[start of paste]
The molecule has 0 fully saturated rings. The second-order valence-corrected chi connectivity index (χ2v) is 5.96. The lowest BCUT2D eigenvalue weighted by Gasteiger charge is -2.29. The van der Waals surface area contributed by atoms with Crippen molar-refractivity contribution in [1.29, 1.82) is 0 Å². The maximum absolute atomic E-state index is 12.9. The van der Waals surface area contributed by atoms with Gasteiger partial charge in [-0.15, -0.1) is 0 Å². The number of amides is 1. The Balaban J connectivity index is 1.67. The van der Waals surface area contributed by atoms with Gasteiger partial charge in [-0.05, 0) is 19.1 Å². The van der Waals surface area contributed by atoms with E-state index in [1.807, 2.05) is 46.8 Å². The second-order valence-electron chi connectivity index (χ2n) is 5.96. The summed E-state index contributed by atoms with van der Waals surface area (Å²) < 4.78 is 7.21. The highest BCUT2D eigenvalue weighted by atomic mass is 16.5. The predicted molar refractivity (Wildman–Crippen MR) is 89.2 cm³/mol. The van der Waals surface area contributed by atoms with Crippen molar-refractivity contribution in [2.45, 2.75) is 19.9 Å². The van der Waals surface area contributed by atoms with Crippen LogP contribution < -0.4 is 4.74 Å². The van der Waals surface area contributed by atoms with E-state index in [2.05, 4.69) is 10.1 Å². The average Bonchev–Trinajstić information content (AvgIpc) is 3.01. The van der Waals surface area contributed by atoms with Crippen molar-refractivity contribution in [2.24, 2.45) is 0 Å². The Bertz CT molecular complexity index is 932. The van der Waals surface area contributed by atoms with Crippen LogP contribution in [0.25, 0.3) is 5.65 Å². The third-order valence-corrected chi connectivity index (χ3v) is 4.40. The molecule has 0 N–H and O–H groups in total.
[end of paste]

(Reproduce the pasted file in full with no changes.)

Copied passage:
The molecule has 0 fully saturated rings. The second-order valence-corrected chi connectivity index (χ2v) is 5.96. The lowest BCUT2D eigenvalue weighted by Gasteiger charge is -2.29. The van der Waals surface area contributed by atoms with Crippen molar-refractivity contribution in [1.29, 1.82) is 0 Å². The maximum absolute atomic E-state index is 12.9. The van der Waals surface area contributed by atoms with Gasteiger partial charge in [-0.15, -0.1) is 0 Å². The number of amides is 1. The Balaban J connectivity index is 1.67. The van der Waals surface area contributed by atoms with Gasteiger partial charge in [-0.05, 0) is 19.1 Å². The van der Waals surface area contributed by atoms with E-state index in [1.807, 2.05) is 46.8 Å². The second-order valence-electron chi connectivity index (χ2n) is 5.96. The summed E-state index contributed by atoms with van der Waals surface area (Å²) < 4.78 is 7.21. The highest BCUT2D eigenvalue weighted by atomic mass is 16.5. The predicted molar refractivity (Wildman–Crippen MR) is 89.2 cm³/mol. The van der Waals surface area contributed by atoms with Crippen molar-refractivity contribution in [2.45, 2.75) is 19.9 Å². The van der Waals surface area contributed by atoms with Crippen LogP contribution < -0.4 is 4.74 Å². The van der Waals surface area contributed by atoms with E-state index in [2.05, 4.69) is 10.1 Å². The average Bonchev–Trinajstić information content (AvgIpc) is 3.01. The van der Waals surface area contributed by atoms with Crippen molar-refractivity contribution in [2.24, 2.45) is 0 Å². The Bertz CT molecular complexity index is 932. The van der Waals surface area contributed by atoms with Crippen LogP contribution in [0.25, 0.3) is 5.65 Å². The third-order valence-corrected chi connectivity index (χ3v) is 4.40. The molecule has 0 N–H and O–H groups in total.